“The laws of the land were made to be followed by the Almighty God himself! Not you or anyone else could change that my dear. I hope we’re not talking about what I think we are talking about,” Robert Shreiked.

“Monica, you know the Bible better than anyone. You know what is right and what is wrong. Is this talk over?” Charlene stood up, hoping that she hand ended this nonsencical talk.

“I know what it says, but-”

“But nothing, young lady. Now you’re crossing the lines. These are lines that shouldn’t be crossed. Sinners in every form should be punished. Damned to the eternal fire!” Her father was furious. Charlene sat back down upon the couch and grabbed his hand tightly.

“But how is love a sin? Even in the story of Sodom and Gamorah it speaks about lust, not love. It’s not so much the Democrats I support but…”

“Oh! So this is what we taught you? You know better than this! If you are talking about the Gays – they all go to hell. They are sinners, abominations, animals, disgusting, lustful people who are aligned with the Devil.” Robert was beyond angry. He raised his hands into the air and talked to God aloud. Murmurs of forgiveness for his daughter and for strength for his family to get over this curse.

“My lord, Monica. This is just bad. You need to go to church and say a prayer!” Her mother implored.

“I don’t know. I just don’t know,” Monica said, tears streaming down her face, “I’m so confused. I know in my heart what the Bible says, but I just can’t bring myself to believe that a God so forgiving would be so against his children. Everyone sins. You and Dad sin. Grammy and Grampy sin. This is not murder, it’s not rape, or adultry. I mean you had an affair once, Dad. Mom forgave you?”

“How in the hell do you know that? Charlene did you tell her that?”

“No Robert, I did not tell her anything.”

“I’m not stupid. You were sinning every day with that woman Dad!”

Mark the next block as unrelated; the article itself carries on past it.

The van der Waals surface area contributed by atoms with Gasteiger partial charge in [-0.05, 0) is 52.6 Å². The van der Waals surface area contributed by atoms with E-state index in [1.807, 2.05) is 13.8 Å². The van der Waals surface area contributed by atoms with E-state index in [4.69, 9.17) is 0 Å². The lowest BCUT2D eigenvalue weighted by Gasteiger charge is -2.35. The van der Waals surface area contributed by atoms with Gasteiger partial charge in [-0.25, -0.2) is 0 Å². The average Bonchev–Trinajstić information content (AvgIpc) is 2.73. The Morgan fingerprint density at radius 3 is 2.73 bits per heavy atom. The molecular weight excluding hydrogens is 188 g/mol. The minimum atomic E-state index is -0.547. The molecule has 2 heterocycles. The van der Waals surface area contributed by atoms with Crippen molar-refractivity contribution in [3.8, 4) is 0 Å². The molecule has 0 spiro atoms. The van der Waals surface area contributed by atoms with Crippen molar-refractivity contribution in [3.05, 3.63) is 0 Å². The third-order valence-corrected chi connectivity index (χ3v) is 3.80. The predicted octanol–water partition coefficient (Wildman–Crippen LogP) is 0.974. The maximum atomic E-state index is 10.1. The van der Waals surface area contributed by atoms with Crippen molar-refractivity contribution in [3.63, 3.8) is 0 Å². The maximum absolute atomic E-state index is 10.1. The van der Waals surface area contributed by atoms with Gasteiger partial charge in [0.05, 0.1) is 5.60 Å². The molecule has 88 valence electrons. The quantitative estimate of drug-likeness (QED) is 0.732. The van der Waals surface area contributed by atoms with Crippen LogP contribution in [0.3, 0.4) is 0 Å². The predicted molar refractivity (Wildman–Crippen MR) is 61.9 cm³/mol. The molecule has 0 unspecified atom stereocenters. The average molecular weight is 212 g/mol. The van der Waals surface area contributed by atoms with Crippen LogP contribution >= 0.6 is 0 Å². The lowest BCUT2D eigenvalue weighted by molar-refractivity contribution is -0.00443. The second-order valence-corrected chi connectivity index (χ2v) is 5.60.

“I asked for forgiveness,” Robert said softly, clearly ashamed that his daughter knew about his indescresions.

“Why can’t someone else ask for forgiveness? What makes you better than them in God’s eyes? Only he can judge what is right and what is wrong. Not you or you,” Monica pointed at each of her parents.

“Where is this coming from? Where is all this coming from?” Charlene pleaded.

Robert shook his head and placed it in the palm of his hand. He was astounded at the turn this conversation had taken.

“I don’t – wan – want to go to hell,” Monica sobbed. She wiped her eyes and shook her head. Her mother and father offered no remorse or kind words to help her finish her thought. They watched her cry and waited for her to finish her thought. “I’m gay. I’m a lesbian. Do you wish me dead! Do you wish me damned to hell!”

“No,” Robert said.

“No, baby girl,” Charlene added. Water spouted from her eyes and ran off her cheeks onto the floor.

“I support all people. I still believe in God. I just want to be me and not have others judge me. It’s my life and when judgement day comes, I can feel it in my heart that God loves me. I’m not aligned with the Devil. I’m gay. I’m not a murderer, a rapist, a thief, an adulterer, or a liar. I just want to be happy. I support all my friends who have went through this and offer them my love and support.”

The room was silent. She was brought up a conservative child, but now there stood a liberal woman. Monica never said it aloud but she believed all races should be treated equally. She knew that the woman’s role in the household was more than just a companion to a man. She realized that the world she lived in seemed wrong in may ways. As far as she was concerned, all people should have the life they desire, free from persecution. It seemed right in her heart. How could she be wrong if it felt right? Spreading hate was never the way to bring people to the lord. Spreading hatred and using scare tacics had the opposite effect. Monica’s life had changed, forever.